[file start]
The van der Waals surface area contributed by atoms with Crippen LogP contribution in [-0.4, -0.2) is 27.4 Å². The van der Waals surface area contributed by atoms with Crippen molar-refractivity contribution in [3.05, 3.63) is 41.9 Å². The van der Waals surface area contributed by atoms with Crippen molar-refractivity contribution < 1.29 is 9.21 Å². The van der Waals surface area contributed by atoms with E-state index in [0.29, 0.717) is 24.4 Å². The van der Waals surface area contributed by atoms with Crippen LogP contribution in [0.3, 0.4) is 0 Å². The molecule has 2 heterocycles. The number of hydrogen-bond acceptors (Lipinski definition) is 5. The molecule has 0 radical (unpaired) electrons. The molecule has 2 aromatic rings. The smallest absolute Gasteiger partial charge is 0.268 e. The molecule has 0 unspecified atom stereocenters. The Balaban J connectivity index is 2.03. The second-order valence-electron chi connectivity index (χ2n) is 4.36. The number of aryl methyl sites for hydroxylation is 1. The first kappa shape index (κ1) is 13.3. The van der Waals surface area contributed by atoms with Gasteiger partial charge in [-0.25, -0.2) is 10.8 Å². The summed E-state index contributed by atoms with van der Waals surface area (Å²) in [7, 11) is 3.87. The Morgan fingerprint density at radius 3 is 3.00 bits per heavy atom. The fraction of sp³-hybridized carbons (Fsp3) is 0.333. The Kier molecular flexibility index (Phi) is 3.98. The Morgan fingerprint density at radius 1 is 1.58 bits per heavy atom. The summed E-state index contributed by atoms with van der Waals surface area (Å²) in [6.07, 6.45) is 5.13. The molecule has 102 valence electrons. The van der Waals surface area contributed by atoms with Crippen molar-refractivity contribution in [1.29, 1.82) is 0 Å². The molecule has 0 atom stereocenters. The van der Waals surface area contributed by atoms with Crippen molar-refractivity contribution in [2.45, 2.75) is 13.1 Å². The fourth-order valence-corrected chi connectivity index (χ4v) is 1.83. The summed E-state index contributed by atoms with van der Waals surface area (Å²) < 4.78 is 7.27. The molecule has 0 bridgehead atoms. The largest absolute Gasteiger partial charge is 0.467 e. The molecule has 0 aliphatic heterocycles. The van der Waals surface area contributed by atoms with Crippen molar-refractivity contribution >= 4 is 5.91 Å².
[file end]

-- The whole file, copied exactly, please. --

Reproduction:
The van der Waals surface area contributed by atoms with Crippen LogP contribution in [-0.4, -0.2) is 27.4 Å². The van der Waals surface area contributed by atoms with Crippen molar-refractivity contribution in [3.05, 3.63) is 41.9 Å². The van der Waals surface area contributed by atoms with Crippen molar-refractivity contribution < 1.29 is 9.21 Å². The van der Waals surface area contributed by atoms with E-state index in [0.29, 0.717) is 24.4 Å². The van der Waals surface area contributed by atoms with Crippen LogP contribution in [0.3, 0.4) is 0 Å². The molecule has 2 heterocycles. The number of hydrogen-bond acceptors (Lipinski definition) is 5. The molecule has 0 radical (unpaired) electrons. The molecule has 2 aromatic rings. The smallest absolute Gasteiger partial charge is 0.268 e. The molecule has 0 unspecified atom stereocenters. The Balaban J connectivity index is 2.03. The second-order valence-electron chi connectivity index (χ2n) is 4.36. The number of aryl methyl sites for hydroxylation is 1. The first kappa shape index (κ1) is 13.3. The van der Waals surface area contributed by atoms with Gasteiger partial charge in [-0.25, -0.2) is 10.8 Å². The summed E-state index contributed by atoms with van der Waals surface area (Å²) in [7, 11) is 3.87. The Morgan fingerprint density at radius 3 is 3.00 bits per heavy atom. The fraction of sp³-hybridized carbons (Fsp3) is 0.333. The Kier molecular flexibility index (Phi) is 3.98. The Morgan fingerprint density at radius 1 is 1.58 bits per heavy atom. The summed E-state index contributed by atoms with van der Waals surface area (Å²) in [6.07, 6.45) is 5.13. The molecule has 102 valence electrons. The van der Waals surface area contributed by atoms with Crippen molar-refractivity contribution in [1.29, 1.82) is 0 Å². The molecule has 0 atom stereocenters. The van der Waals surface area contributed by atoms with Crippen molar-refractivity contribution in [2.45, 2.75) is 13.1 Å². The fourth-order valence-corrected chi connectivity index (χ4v) is 1.83. The summed E-state index contributed by atoms with van der Waals surface area (Å²) < 4.78 is 7.27. The molecule has 0 bridgehead atoms. The largest absolute Gasteiger partial charge is 0.467 e. The molecule has 0 aliphatic heterocycles. The van der Waals surface area contributed by atoms with Crippen molar-refractivity contribution >= 4 is 5.91 Å².